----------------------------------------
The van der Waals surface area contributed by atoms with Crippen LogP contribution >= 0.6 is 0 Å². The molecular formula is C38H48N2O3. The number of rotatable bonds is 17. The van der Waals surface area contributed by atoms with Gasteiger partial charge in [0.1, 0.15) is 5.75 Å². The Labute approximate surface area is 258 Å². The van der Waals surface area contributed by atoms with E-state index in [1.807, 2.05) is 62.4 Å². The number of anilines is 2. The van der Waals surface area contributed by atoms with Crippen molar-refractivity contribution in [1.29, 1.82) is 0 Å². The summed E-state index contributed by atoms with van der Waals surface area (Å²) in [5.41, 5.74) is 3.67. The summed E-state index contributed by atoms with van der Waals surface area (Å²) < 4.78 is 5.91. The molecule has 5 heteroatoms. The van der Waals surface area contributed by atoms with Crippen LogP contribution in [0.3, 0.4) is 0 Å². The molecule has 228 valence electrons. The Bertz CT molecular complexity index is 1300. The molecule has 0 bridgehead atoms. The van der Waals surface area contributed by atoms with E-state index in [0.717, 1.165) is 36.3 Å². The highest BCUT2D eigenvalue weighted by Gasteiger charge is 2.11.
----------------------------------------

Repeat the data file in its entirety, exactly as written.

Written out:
The van der Waals surface area contributed by atoms with Crippen LogP contribution >= 0.6 is 0 Å². The molecular formula is C38H48N2O3. The number of rotatable bonds is 17. The van der Waals surface area contributed by atoms with Gasteiger partial charge in [0.1, 0.15) is 5.75 Å². The Labute approximate surface area is 258 Å². The van der Waals surface area contributed by atoms with E-state index in [1.807, 2.05) is 62.4 Å². The number of anilines is 2. The van der Waals surface area contributed by atoms with Crippen molar-refractivity contribution in [1.29, 1.82) is 0 Å². The summed E-state index contributed by atoms with van der Waals surface area (Å²) in [5.41, 5.74) is 3.67. The summed E-state index contributed by atoms with van der Waals surface area (Å²) < 4.78 is 5.91. The molecule has 5 heteroatoms. The van der Waals surface area contributed by atoms with Crippen LogP contribution in [0.3, 0.4) is 0 Å². The molecule has 228 valence electrons. The Bertz CT molecular complexity index is 1300. The molecule has 0 bridgehead atoms. The van der Waals surface area contributed by atoms with E-state index in [0.717, 1.165) is 36.3 Å². The highest BCUT2D eigenvalue weighted by Gasteiger charge is 2.11.